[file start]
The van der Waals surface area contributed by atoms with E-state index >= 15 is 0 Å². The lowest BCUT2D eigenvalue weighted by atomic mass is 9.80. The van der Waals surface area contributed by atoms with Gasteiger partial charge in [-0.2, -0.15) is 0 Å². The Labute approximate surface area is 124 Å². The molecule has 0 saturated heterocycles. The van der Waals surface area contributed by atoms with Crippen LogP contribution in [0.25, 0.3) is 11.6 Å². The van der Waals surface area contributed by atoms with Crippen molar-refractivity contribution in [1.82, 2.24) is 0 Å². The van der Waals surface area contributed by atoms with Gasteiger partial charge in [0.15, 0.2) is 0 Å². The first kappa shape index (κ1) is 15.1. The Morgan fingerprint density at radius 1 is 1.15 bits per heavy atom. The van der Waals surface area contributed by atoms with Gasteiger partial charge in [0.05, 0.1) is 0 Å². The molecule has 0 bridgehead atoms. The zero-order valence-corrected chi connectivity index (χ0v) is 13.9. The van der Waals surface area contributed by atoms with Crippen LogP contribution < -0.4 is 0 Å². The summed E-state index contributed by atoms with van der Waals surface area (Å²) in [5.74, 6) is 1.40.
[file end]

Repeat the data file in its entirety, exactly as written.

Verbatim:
The van der Waals surface area contributed by atoms with E-state index >= 15 is 0 Å². The lowest BCUT2D eigenvalue weighted by atomic mass is 9.80. The van der Waals surface area contributed by atoms with Gasteiger partial charge in [-0.2, -0.15) is 0 Å². The Labute approximate surface area is 124 Å². The molecule has 0 saturated heterocycles. The van der Waals surface area contributed by atoms with Crippen LogP contribution in [0.25, 0.3) is 11.6 Å². The van der Waals surface area contributed by atoms with Crippen molar-refractivity contribution in [1.82, 2.24) is 0 Å². The van der Waals surface area contributed by atoms with Gasteiger partial charge in [0.15, 0.2) is 0 Å². The first kappa shape index (κ1) is 15.1. The Morgan fingerprint density at radius 1 is 1.15 bits per heavy atom. The van der Waals surface area contributed by atoms with Gasteiger partial charge in [0.05, 0.1) is 0 Å². The molecule has 0 bridgehead atoms. The zero-order valence-corrected chi connectivity index (χ0v) is 13.9. The van der Waals surface area contributed by atoms with Crippen LogP contribution < -0.4 is 0 Å². The summed E-state index contributed by atoms with van der Waals surface area (Å²) in [5.74, 6) is 1.40.